column


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Related to column: column chromatography, beam

a little from column A, a little from column B

Having been formed from two distinct factors, elements, or reasons. She asked me if I drew more from real life or from my imagination when writing; in truth, it's a little from column A and a little from column B.
See also: column, little

fifth column

A clandestine group of people who work subversively within a group, organization, or country in order to betray it to an allied outside force. In the US during the Cold War, there was constant fear and suspicion of people supposedly working in a fifth column to spread the influence of communism from within.
See also: column, fifth

dodge the column

To avoid doing some job or task. Primarily heard in UK. Oh, she's not really sick—she's just trying to dodge the column and leave me with all her work!
See also: column, dodge

fifth column

A secret subversive group that works against a country or organization from the inside, as in The government feared that there was a fifth column working to oppose its policies during the crisis . This term was invented by General Emilio Mola during the Spanish Civil War in a radio broadcast on October 16, 1936, in which he said that he had una quinta columna ("a fifth column") of sympathizers for General Franco among the Republicans holding the city of Madrid, and it would join his four columns of troops when they attacked. The term was popularized by Ernest Hemingway and later extended to any traitorous insiders.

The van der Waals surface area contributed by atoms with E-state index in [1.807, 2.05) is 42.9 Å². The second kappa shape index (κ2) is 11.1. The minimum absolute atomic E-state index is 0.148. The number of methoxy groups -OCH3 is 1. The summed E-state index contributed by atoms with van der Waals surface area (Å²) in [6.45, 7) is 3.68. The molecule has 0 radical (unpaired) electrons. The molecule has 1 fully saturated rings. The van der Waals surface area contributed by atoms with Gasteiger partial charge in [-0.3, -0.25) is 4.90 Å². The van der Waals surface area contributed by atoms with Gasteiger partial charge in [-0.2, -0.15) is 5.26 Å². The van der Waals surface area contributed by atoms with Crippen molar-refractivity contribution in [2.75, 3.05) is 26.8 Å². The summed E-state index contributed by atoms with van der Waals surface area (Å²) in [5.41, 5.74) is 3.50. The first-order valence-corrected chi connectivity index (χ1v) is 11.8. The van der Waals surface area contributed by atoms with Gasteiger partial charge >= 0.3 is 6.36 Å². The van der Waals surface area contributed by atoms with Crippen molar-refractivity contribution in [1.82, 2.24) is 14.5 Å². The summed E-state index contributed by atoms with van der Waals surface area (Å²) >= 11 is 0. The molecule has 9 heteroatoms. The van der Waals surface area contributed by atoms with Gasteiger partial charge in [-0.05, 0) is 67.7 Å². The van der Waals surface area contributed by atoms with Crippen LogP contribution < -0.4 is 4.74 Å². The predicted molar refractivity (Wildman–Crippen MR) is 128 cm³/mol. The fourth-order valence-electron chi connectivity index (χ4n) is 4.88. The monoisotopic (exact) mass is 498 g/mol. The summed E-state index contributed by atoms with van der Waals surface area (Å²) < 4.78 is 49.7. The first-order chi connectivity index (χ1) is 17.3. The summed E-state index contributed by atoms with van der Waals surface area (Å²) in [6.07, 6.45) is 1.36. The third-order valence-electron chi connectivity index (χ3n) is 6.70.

See also: column, fifth

dodge the column

shirk your duty; avoid work. British informal
Column is a military term which refers to the usual formation of troops for marching.
See also: column, dodge

fifth column

an organized group of people sympathizing with and working for the enemy within a country at war or otherwise under attack.
Fifth column is a translation of the Spanish phrase quinta columna : during the Spanish Civil War, an extra body of supporters was claimed by General Mola as being within Madrid when he besieged the city with four columns of Nationalist forces in 1936 .
See also: column, fifth
References in periodicals archive ?
The result will be a newly inserted column for 2014 while the formulas in the Statistics column will continue to average columns D:H, as shown in Figure 2.
In this paper, a CCFT column with a reinforcing cage for the pier connected to the lower part of the column by several couplers is applied to a pre-founded column instead of an H-shaped column and it is illustrated in Fig.
Column 11: Percentage of absences which are unauthorised
My self-assigned project resulted in nearly 100 columns that ran in The Kansas City Star on what may have been the newspaper's longest series on education.
If I had written this column after Veronica Brenner and Deidra Dionne had won their freestyle aerialist ski jump it would have been about simple awe.
Grigg responds: In a December 5th syndicated column by White House correspondent Helen Thomas, Mr.
2+] ions in the hydrated layer are also close to those of the column [Ca.
Should doubts persist about Post favoritism, there is the monthly Henry Kissinger column.
Column cages house lifts and ducts and bring light into the interior.
The Ro/Ro loading of the vacuum column required 40 axle lines of self-propelled modular trailers (SPMTs).
Hall's dream became a reality three months after that meeting: her column is published in the Sun-Sentinel every Thursday and Saturday.
His colleagues at the University of Texas Medical Branch at Galveston had recently discovered a string of nerves that appeared to carry pain messages from the pelvic organs through a section of the spinal cord known as the dorsal column.
The following is an excerpt from the latest GC Reference Guide Seminar Manual about Column Installation.